Successful legal translation requires not only factual knowledge of the particular legal areas of the source and target texts, but also knowledge of legal translation theory in general in order to be able to choose the translation strategies that are best suited for the communicative purpose. The purpose of this thesis is threefold: First, it sets out to examine the differences and similarities of selected focus areas of the product liability rules in England, the United States, and Denmark in order to provide factual knowledge of the product liability area. The focus areas selected are causation, defences, and certain procedural rules with special emphasis on group action which was recently adopted in Danish law. Second, it sets out to examine various translation strategies proposed by theorists within the field of legal translation. In this connection, both general issues, such as the system specificity of legal language, and the options available to translators when faced with problems of equivalence are discussed. Third, a few terms undergo a terminological study, the purpose of which is to exemplify the use of the factual knowledge gained from the comparative analysis and the textual knowledge gained from the legal translation theory discussion. To this end, I have selected four Danish terms from the focus areas, which I compare with their nearest English and American equivalents, respectively. I suggest reasons for any equivalence problems and proposals of how to overcome such problems. I expected the results of the comparative analysis to show that the product liability rules of the United States would differ more from the Danish rules than the English rules. My key findings suggested that this was indeed so. Based on the focus areas studied I found that the differences in the American rules were especially pronounced within the procedural area due to factors such as contingency fee arrangements, punitive damages, jury participation, and the so-called American Rule according to which the losing party does not pay the successful party's legal costs. As for group action, however, I found that the Danish rules had more in common with the American rules than the English rules, in that the English rules resemble the joinder of parties system more than group action as such. The study of legal translation theory suggested that unrelatedness of legal systems poses more difficulty to the translator than unrelatedness of languages due to the system specificity of legal language. The terminological challenges of such unrelatedness may be addressed by first choosing a target or source oriented strategy (or both) depending on the legal function of the translation and, second, by solving any problems of equivalence by using strategies such as borrowings, neologisms, and lexical expansion. In the terminological study I expected to find that different terminology would sometimes be required towards an English and an American target group, respectively, when translating Danish terms selected from the focus areas. This proved correct in that diverging American rules required an overall strategy of lexical expansion in order to overcome equivalence problems.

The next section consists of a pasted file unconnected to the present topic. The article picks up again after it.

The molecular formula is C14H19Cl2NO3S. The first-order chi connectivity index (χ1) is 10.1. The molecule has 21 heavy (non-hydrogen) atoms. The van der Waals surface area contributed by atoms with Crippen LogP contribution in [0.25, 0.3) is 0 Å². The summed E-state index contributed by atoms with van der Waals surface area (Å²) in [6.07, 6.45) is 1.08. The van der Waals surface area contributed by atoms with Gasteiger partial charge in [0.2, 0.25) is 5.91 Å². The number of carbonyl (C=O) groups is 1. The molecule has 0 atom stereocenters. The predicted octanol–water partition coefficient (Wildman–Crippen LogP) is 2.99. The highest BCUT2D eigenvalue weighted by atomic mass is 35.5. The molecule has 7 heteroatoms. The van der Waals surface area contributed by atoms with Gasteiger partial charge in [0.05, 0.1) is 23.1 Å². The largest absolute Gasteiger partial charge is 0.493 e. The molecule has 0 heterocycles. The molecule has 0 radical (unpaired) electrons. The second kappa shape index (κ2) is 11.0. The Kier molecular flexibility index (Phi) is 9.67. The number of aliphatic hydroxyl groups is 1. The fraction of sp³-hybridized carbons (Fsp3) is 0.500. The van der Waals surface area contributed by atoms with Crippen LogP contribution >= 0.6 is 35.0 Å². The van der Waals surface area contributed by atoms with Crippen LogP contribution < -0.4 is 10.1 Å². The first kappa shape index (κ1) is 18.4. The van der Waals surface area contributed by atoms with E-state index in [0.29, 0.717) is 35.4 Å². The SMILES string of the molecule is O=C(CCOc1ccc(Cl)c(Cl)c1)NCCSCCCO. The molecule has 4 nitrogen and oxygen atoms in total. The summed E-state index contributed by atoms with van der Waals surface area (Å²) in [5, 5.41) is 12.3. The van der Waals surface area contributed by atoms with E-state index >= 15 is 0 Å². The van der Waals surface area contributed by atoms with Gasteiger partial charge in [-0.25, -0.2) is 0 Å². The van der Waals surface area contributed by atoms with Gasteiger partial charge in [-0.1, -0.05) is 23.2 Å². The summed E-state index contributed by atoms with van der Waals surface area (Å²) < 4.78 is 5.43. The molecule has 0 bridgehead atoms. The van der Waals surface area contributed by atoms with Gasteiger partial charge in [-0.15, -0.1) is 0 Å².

|Educations||MA in International Business Communication (Intercultural Marketing), (Graduate Programme) Final Thesis|
|Number of pages||77|